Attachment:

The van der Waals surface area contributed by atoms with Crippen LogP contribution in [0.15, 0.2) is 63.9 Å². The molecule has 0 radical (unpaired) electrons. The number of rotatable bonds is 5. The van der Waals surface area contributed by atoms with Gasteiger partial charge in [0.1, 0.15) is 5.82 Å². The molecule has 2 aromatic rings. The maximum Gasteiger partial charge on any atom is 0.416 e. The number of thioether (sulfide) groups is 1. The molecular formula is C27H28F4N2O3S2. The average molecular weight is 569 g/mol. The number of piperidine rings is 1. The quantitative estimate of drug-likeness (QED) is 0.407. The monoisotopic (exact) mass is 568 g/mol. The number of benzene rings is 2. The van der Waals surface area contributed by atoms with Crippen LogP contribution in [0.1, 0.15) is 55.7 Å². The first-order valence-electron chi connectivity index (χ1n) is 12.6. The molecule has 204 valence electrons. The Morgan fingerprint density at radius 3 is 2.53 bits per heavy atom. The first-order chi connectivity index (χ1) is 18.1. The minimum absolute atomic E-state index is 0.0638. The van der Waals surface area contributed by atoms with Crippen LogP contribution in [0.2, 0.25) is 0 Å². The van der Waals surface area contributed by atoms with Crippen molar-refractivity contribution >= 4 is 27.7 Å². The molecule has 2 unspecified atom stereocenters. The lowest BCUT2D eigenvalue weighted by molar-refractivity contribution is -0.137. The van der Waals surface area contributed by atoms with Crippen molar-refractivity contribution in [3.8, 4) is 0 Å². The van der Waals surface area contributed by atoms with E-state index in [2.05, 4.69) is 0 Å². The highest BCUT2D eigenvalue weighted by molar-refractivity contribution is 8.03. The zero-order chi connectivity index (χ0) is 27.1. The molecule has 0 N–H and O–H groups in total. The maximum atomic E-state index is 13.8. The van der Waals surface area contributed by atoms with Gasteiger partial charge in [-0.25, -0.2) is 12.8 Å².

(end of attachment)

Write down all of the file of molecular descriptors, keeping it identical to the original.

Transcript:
The van der Waals surface area contributed by atoms with Crippen LogP contribution in [0.15, 0.2) is 63.9 Å². The molecule has 0 radical (unpaired) electrons. The number of rotatable bonds is 5. The van der Waals surface area contributed by atoms with Gasteiger partial charge in [0.1, 0.15) is 5.82 Å². The molecule has 2 aromatic rings. The maximum Gasteiger partial charge on any atom is 0.416 e. The number of thioether (sulfide) groups is 1. The molecular formula is C27H28F4N2O3S2. The average molecular weight is 569 g/mol. The number of piperidine rings is 1. The quantitative estimate of drug-likeness (QED) is 0.407. The monoisotopic (exact) mass is 568 g/mol. The number of benzene rings is 2. The van der Waals surface area contributed by atoms with Crippen LogP contribution in [0.1, 0.15) is 55.7 Å². The first-order valence-electron chi connectivity index (χ1n) is 12.6. The molecule has 204 valence electrons. The Morgan fingerprint density at radius 3 is 2.53 bits per heavy atom. The first-order chi connectivity index (χ1) is 18.1. The minimum absolute atomic E-state index is 0.0638. The van der Waals surface area contributed by atoms with Crippen LogP contribution in [0.2, 0.25) is 0 Å². The van der Waals surface area contributed by atoms with Crippen molar-refractivity contribution >= 4 is 27.7 Å². The molecule has 2 unspecified atom stereocenters. The lowest BCUT2D eigenvalue weighted by molar-refractivity contribution is -0.137. The van der Waals surface area contributed by atoms with Crippen molar-refractivity contribution in [3.8, 4) is 0 Å². The van der Waals surface area contributed by atoms with E-state index in [2.05, 4.69) is 0 Å². The highest BCUT2D eigenvalue weighted by molar-refractivity contribution is 8.03. The zero-order chi connectivity index (χ0) is 27.1. The molecule has 0 N–H and O–H groups in total. The maximum atomic E-state index is 13.8. The van der Waals surface area contributed by atoms with Gasteiger partial charge in [-0.25, -0.2) is 12.8 Å².